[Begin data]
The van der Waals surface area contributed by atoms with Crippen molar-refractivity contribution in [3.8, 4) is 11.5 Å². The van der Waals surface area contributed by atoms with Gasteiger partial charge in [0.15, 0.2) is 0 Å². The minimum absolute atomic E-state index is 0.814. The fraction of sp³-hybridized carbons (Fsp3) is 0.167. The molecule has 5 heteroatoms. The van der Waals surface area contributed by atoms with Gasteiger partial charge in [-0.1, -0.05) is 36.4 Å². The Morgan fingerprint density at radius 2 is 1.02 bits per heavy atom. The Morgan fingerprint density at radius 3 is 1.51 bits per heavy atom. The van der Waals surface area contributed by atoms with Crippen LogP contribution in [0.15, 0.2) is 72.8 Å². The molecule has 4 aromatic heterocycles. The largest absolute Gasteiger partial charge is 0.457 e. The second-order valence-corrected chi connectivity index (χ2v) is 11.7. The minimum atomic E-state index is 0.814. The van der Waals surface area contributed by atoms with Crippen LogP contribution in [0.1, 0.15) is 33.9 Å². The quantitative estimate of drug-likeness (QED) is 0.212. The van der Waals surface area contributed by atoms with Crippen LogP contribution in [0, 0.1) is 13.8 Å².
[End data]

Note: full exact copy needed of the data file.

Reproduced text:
The van der Waals surface area contributed by atoms with Crippen molar-refractivity contribution in [3.8, 4) is 11.5 Å². The van der Waals surface area contributed by atoms with Gasteiger partial charge in [0.15, 0.2) is 0 Å². The minimum absolute atomic E-state index is 0.814. The fraction of sp³-hybridized carbons (Fsp3) is 0.167. The molecule has 5 heteroatoms. The van der Waals surface area contributed by atoms with Gasteiger partial charge in [-0.1, -0.05) is 36.4 Å². The Morgan fingerprint density at radius 2 is 1.02 bits per heavy atom. The Morgan fingerprint density at radius 3 is 1.51 bits per heavy atom. The van der Waals surface area contributed by atoms with Crippen LogP contribution in [0.15, 0.2) is 72.8 Å². The molecule has 4 aromatic heterocycles. The largest absolute Gasteiger partial charge is 0.457 e. The second-order valence-corrected chi connectivity index (χ2v) is 11.7. The minimum atomic E-state index is 0.814. The van der Waals surface area contributed by atoms with Crippen LogP contribution in [0.1, 0.15) is 33.9 Å². The quantitative estimate of drug-likeness (QED) is 0.212. The van der Waals surface area contributed by atoms with Crippen LogP contribution in [0, 0.1) is 13.8 Å².